• Rachael

    Mumsnet (mostly U.K. forum) are full of newbie radfems right now. It’s amazing! Loads of gender critical posts. It’s the most openly rad fem forum I’ve seen this side of the pond.

    Talking of ponds, much love to Mayday! <3

  • Amy

    I hope Terf does that too. They can call me any name they want, say any horrible thing about me, if it helps women find radfems, then its a good thing to me.

  • FierceMild

    Radicalism is scary. Most women don’t want to devote their lives to the cause of feminism; they’d rather be authors or scientists or actors etc. if you look at Patriarchy head on you have to then grapple with the fact that you will never make a decision free from its influence. That’s a bitter pill, friend.

  • Ada

    Yes, but my main point is that these men are like pedhophilles who intentionaly seek out jobs and positions with access to most vulnerable. Doing with woman whatever they want without impunity is most mens dream come true, they are just sick f*cks.

    • Jani

      Yes. I definitely think there are those who get into those jobs because they can get at the vulnerable without any fear of getting caught because they believe that they will be seen as above suspicion, being such “good” people. But I’m not so convinced it’s just the “predatory” sort. Or perhaps the culture has been gradually normalising this kind of behaviour, through the abhorrent mainstreaming of porn and porn culture, the proliferation of lap dancing and strip clubs and sexualised imagery selling just about everything. It’s now considered no big deal for a group of men from the UK to go off on a “lad’s weekend” to a European sex tourism destination, such as Amsterdam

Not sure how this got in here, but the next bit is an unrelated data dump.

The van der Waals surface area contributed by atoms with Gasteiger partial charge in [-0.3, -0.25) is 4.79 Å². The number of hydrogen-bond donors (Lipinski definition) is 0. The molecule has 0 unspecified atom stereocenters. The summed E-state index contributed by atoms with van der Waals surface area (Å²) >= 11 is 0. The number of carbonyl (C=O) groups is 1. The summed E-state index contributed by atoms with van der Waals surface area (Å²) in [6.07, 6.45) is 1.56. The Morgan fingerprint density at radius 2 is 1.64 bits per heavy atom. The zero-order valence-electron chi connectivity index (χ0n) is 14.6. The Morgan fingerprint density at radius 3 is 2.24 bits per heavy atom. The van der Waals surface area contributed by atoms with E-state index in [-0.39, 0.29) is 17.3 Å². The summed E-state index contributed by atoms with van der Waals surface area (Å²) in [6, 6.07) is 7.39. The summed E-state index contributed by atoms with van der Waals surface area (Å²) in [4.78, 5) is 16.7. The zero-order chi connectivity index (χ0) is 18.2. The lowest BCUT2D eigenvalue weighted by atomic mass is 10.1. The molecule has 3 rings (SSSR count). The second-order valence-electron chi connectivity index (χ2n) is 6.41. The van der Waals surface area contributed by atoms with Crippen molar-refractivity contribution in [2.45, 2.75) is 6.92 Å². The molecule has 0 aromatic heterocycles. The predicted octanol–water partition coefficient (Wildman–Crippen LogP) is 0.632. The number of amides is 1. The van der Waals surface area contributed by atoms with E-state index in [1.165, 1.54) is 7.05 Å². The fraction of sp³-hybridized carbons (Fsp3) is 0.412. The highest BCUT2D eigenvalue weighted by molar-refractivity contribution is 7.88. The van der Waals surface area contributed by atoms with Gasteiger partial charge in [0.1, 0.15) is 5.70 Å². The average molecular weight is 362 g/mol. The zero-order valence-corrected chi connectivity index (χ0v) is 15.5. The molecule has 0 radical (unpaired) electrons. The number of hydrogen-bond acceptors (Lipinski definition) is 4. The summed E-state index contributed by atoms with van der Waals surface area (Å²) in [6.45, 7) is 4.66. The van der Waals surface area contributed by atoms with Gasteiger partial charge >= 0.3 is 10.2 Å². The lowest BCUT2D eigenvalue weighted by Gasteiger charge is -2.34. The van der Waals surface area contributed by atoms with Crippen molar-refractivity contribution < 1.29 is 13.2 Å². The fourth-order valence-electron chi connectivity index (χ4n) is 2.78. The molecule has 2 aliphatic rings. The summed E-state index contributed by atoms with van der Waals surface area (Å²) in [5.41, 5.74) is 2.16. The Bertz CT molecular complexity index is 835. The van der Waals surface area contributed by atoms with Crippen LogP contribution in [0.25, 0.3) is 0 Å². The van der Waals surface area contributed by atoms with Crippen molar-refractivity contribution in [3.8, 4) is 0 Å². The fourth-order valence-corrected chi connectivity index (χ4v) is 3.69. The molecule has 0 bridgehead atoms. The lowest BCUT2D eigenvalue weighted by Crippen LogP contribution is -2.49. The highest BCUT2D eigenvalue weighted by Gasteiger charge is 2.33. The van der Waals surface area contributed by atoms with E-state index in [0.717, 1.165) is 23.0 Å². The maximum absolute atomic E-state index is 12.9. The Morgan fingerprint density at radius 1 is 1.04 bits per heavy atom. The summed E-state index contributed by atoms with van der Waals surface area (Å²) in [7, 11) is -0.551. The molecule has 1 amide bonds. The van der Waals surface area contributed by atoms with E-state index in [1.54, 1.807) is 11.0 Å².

http://www.dailymail.co.uk/news/article-5376077/Amsterdam-call-time-myth-happy-hooker.html